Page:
You don’t need this advice.

No matter how distant your marriage has become, and no matter how dense you claim to be about relationships, you can close this book right now and come up with three specific actions you can take to warm your partner’s heart and improve things at home.

No expert in the universe knows the way you do what warms your partner’s heart.

It’s getting started and sticking with it that’s the hard part.

There’s an old story about two little kids who are playing together in a sandbox with their pails and shovels. Suddenly a huge fight breaks out and one of the kids runs away screaming, “I hate you! I hate you!” In no time at all they’re back in the sandbox playing together happily again.

Two adults observe the interaction from a nearby bench. “Did you see that?” one asks. “How do children do that? They were enemies five minutes ago.”

“It’s simple,” the other replies. “They choose happiness over righteousness.”

We can save ourselves a great deal of suffering if we strive to be more like those kids. Folks in long-term relationships have a terrible time stepping aside from anger and hurt because our need to be right keeps us from getting back in that sandbox until the other person admits that he started it and is totally wrong. We lock ourselves into negativity at the expense of happiness and well-being.

Obviously there are times when we need to move to the center of a difficult conversation. Some issues need to be revisited, not dropped. We need words to heal betrayals, inequalities, and ruptured connections. But about 85 percent of the time our best bet for relationship happiness is to remember the sandbox—and let those kids be our role model.



Perhaps you’re thinking you can’t abide by any of the rules so far, much less stick to them. You’re so angry at your spouse that any sort of “be positive” advice makes you want to gag, especially since it doesn’t feel authentic.

Surely no one aspires to be phony or hang out in a relationship where they can’t be real. Certainly glib affirmations to “think positively” and “focus on the bright side” can conceal real pain and emotional complexity, inviting us to live a lie, which is more serious than telling one.

But here’s the paradox: Couples can get so locked in negativity that sometimes we can only learn what is true, or possible, or “still there” by restraining our so-called true selves. We all need to make a big dent in habitual, unproductive ways of responding to a partner. Experimenting with pretending can be a remarkable achievement in marriage—that is, if you are not pretending out of fear or a wish to deny real problems.



Big issues come in small packages.

When you agree to do something—no matter how small—do it. If you’ve told her that you’ll clean out the refrigerator by Sunday, do it by Sunday. If Sunday comes along and you’re too busy, take the initiative to say “I’m really sorry I can’t get to it today. I’ll do it tomorrow.”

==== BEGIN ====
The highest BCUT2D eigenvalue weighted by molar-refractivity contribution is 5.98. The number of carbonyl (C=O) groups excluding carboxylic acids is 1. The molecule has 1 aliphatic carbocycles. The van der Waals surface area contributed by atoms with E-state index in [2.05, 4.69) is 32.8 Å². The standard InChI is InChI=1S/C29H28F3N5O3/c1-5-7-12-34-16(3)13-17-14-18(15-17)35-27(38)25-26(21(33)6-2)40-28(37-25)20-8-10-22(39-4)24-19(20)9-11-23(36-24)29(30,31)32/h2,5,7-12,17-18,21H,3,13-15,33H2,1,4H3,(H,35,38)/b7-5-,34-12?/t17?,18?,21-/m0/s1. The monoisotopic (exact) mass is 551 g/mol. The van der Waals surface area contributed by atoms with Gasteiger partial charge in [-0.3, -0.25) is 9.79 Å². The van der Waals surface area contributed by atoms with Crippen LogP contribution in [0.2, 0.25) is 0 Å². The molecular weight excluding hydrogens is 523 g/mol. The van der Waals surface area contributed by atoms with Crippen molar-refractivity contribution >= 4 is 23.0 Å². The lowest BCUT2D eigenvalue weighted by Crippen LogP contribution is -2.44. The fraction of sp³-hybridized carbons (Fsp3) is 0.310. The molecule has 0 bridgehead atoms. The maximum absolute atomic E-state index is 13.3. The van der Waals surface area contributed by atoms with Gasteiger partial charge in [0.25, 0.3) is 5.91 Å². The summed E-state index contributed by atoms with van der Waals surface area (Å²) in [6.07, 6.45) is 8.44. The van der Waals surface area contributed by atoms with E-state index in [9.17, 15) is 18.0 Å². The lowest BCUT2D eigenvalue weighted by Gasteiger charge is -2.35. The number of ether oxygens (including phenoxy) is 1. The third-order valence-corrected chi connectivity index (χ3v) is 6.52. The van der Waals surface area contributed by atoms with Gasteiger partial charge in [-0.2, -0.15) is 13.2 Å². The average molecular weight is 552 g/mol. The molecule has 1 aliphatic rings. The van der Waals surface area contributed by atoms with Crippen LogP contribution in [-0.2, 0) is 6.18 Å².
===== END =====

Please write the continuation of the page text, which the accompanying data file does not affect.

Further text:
When you agree to do something—no matter how small—do it.

Never assume that your overall contribution to a relationship or household compensates for failing to do what you say you’ll do. Apologize when you slip up. Do better next time. Don’t use your Attention Deficit Disorder (or any other diagnosis, for that matter) as an excuse for irresponsible behavior.



If you feel like the “done in” partner, it’s natural to want to react in kind. (“Why should I tell him how much I appreciate him when he doesn’t appreciate me!”)

Why should you be the one to change? Surely it’s not fair for one person to do all the emotional work in your marriage, or even more than 50 percent.

Here’s why:

  1. You are the only person you can change.
  2. You’ll be on more solid ground as a person (whether your marriage improves or not) if you keep your behavior in line with your core values about how you want to navigate relationships. (“I want to be a person who balances my automatic critical responses with more positive ones.”) You’ll be on less solid ground if you behave only in reaction to how your partner treats you.
  3. If you don’t change your part in a stuck pattern, no change will occur. Change comes from the bottom up—that is, from the person who is in the most pain, or who has the least power, or who has lost or compromised too much in the relationship. It’s the dissatisfied partner who usually is motivated to change. If you don’t take some new action on your own behalf, no one else will do it for you.

You are the only person you can change.

Remember this: If you want a recipe for relationship failure, just wait for the other person to change first.